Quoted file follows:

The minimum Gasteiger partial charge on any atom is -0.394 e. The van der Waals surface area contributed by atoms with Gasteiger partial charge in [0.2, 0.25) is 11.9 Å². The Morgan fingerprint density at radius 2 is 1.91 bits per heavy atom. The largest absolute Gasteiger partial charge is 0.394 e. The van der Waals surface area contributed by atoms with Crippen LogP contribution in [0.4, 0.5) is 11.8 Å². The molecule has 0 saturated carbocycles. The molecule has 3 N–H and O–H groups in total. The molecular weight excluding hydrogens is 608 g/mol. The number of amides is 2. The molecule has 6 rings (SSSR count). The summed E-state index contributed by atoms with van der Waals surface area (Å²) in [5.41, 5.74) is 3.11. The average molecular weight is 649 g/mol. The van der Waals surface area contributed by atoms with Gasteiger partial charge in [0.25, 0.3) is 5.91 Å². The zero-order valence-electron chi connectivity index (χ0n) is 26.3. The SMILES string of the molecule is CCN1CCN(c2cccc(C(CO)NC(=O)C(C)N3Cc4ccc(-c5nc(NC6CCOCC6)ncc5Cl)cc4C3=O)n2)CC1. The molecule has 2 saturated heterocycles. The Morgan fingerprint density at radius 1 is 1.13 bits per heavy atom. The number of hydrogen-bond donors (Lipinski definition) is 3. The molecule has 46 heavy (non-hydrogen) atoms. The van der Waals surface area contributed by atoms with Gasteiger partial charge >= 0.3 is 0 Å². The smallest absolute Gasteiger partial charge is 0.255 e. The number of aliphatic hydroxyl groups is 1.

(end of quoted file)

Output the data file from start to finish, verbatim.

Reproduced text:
The minimum Gasteiger partial charge on any atom is -0.394 e. The van der Waals surface area contributed by atoms with Gasteiger partial charge in [0.2, 0.25) is 11.9 Å². The Morgan fingerprint density at radius 2 is 1.91 bits per heavy atom. The largest absolute Gasteiger partial charge is 0.394 e. The van der Waals surface area contributed by atoms with Crippen LogP contribution in [0.4, 0.5) is 11.8 Å². The molecule has 0 saturated carbocycles. The molecule has 3 N–H and O–H groups in total. The molecular weight excluding hydrogens is 608 g/mol. The number of amides is 2. The molecule has 6 rings (SSSR count). The summed E-state index contributed by atoms with van der Waals surface area (Å²) in [5.41, 5.74) is 3.11. The average molecular weight is 649 g/mol. The van der Waals surface area contributed by atoms with Gasteiger partial charge in [0.25, 0.3) is 5.91 Å². The zero-order valence-electron chi connectivity index (χ0n) is 26.3. The SMILES string of the molecule is CCN1CCN(c2cccc(C(CO)NC(=O)C(C)N3Cc4ccc(-c5nc(NC6CCOCC6)ncc5Cl)cc4C3=O)n2)CC1. The molecule has 2 saturated heterocycles. The Morgan fingerprint density at radius 1 is 1.13 bits per heavy atom. The number of hydrogen-bond donors (Lipinski definition) is 3. The molecule has 46 heavy (non-hydrogen) atoms. The van der Waals surface area contributed by atoms with Gasteiger partial charge >= 0.3 is 0 Å². The smallest absolute Gasteiger partial charge is 0.255 e. The number of aliphatic hydroxyl groups is 1.